However, birds were usually pictured perched, not flying, on pysanky (with the exception of swallows, right, who are always shown in flight).  While most animals are depicted on pysanky only by their most characteristic features, wild birds were shown whole, and in profile.


These are magpies on a pysanka from Poltava (left), and non-specific birds from other areas.


A few examples of bird motifs found on traditional Ukrainian folk pysanky.

More examples of bird motifs and information about their symbolism can be found here.


In Ukrainian folk pysankarstvo it is typical to depict only the most characteristic features of an animal, rather than the entire animal.  Often this results in only “heads and paws” being depicted.  While chickens are sometime portrayed whole on pysanky, ducks and geese almost never are.  They are usually represented by their feet or, less commonly, their necks.

For talismanic purposes, bird parts (eyes, feet, beaks, combs, feathers) carry the same meaning as the entire bird.  Roosters, who greet the dawn, are sun symbols. Chickens, ducks, geese are fertility symbols.

Domestic fowl can also be seen whole, as on these Hutsul pysanky.



More examples of poultry motifs and information about their symbolism can be found here.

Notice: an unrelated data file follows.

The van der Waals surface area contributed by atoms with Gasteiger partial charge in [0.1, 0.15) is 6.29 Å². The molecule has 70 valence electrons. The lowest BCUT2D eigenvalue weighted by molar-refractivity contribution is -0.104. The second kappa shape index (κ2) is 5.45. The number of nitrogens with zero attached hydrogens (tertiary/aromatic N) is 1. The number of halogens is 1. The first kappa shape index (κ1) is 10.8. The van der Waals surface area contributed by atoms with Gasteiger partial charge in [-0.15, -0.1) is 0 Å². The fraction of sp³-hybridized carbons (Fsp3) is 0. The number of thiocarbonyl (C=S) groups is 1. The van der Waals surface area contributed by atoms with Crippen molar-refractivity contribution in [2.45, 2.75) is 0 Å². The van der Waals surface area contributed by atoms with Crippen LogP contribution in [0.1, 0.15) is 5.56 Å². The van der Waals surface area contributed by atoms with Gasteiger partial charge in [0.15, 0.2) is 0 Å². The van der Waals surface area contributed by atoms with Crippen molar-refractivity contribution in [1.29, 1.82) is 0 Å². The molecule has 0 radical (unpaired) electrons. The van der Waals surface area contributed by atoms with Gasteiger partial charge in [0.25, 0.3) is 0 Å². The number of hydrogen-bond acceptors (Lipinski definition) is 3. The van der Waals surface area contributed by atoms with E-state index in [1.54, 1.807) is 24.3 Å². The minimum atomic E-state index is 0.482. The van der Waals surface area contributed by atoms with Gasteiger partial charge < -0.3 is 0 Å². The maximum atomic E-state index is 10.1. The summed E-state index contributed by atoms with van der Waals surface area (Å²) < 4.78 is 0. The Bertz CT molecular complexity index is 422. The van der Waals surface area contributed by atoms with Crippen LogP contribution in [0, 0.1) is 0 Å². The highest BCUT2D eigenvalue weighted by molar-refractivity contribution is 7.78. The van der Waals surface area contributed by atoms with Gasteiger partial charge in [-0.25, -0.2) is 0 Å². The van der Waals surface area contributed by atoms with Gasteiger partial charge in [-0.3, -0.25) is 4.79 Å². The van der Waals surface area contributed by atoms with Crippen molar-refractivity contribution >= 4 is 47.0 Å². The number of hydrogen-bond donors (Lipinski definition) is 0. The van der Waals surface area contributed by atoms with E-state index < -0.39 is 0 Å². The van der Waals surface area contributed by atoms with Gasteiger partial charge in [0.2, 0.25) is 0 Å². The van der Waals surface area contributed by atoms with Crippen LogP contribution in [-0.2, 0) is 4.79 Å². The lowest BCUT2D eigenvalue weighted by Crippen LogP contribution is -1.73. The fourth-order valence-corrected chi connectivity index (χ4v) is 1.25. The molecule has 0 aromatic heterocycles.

The fish motif is relatively common on traditional in Carpathian areas, where zoomorphic motifs are most commonly seen.  It is an ancient symbol of life, health and fertility.  Pagan cultures associated the fish with vigilance. Fish feature often in Ukrainian folk tales; in many stories, a fish assists the hero in his quest.

In more recent times, the fish has taken on Christian meanings, as, in the christian tradition, the fish is a symbol of Christ.

Traditional fish motifs found on Ukrainian folk pysanky are fairly simply, elongated creatures.  There may be eye markings, fins, a tail. They may have some spots or stripes.

Diasporan (non-traditional) fish motifs tend to be more ornate and geometrically complex, as would be expected with their decorative, rather than talismanic, origins.

A few examples of fish motifs on pysanky.


More examples of fish motifs and information about the symbolism can be found here.  



“Pavuchky” are the most common “insect” motif found on pysanky (they are not actually true insects, because they have eight legs, not six) and are common in Ukrainian folk art in general.  Spider motifs generally have a centrifugal or complex net-like composition, resembling the outline of a spider and its web or a swastika.

The pysanka from eastern Polissia at the top of the page is an example of this type, as is this one from from the Odesa region (both from Binyashevsky):